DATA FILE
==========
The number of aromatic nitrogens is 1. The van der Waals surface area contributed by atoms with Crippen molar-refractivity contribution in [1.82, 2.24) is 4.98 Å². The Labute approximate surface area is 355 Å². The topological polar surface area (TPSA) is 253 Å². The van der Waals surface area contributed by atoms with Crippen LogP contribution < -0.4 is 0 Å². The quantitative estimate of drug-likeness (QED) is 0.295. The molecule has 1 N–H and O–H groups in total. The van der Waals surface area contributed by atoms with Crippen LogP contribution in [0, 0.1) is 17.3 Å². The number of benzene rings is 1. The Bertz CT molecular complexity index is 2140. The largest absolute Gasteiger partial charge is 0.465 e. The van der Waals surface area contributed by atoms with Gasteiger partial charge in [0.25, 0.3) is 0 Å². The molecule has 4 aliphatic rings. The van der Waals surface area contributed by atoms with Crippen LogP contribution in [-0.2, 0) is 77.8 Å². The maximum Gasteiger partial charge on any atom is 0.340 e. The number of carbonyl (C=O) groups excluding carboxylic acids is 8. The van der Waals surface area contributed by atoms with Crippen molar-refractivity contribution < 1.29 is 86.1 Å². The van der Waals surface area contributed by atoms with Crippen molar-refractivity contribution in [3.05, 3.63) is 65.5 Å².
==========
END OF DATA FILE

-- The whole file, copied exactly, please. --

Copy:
The number of aromatic nitrogens is 1. The van der Waals surface area contributed by atoms with Crippen molar-refractivity contribution in [1.82, 2.24) is 4.98 Å². The Labute approximate surface area is 355 Å². The topological polar surface area (TPSA) is 253 Å². The van der Waals surface area contributed by atoms with Crippen LogP contribution < -0.4 is 0 Å². The quantitative estimate of drug-likeness (QED) is 0.295. The molecule has 1 N–H and O–H groups in total. The van der Waals surface area contributed by atoms with Crippen LogP contribution in [0, 0.1) is 17.3 Å². The number of benzene rings is 1. The Bertz CT molecular complexity index is 2140. The largest absolute Gasteiger partial charge is 0.465 e. The van der Waals surface area contributed by atoms with Gasteiger partial charge in [0.25, 0.3) is 0 Å². The molecule has 4 aliphatic rings. The van der Waals surface area contributed by atoms with Crippen LogP contribution in [-0.2, 0) is 77.8 Å². The maximum Gasteiger partial charge on any atom is 0.340 e. The number of carbonyl (C=O) groups excluding carboxylic acids is 8. The van der Waals surface area contributed by atoms with Crippen molar-refractivity contribution < 1.29 is 86.1 Å². The van der Waals surface area contributed by atoms with Crippen molar-refractivity contribution in [3.05, 3.63) is 65.5 Å².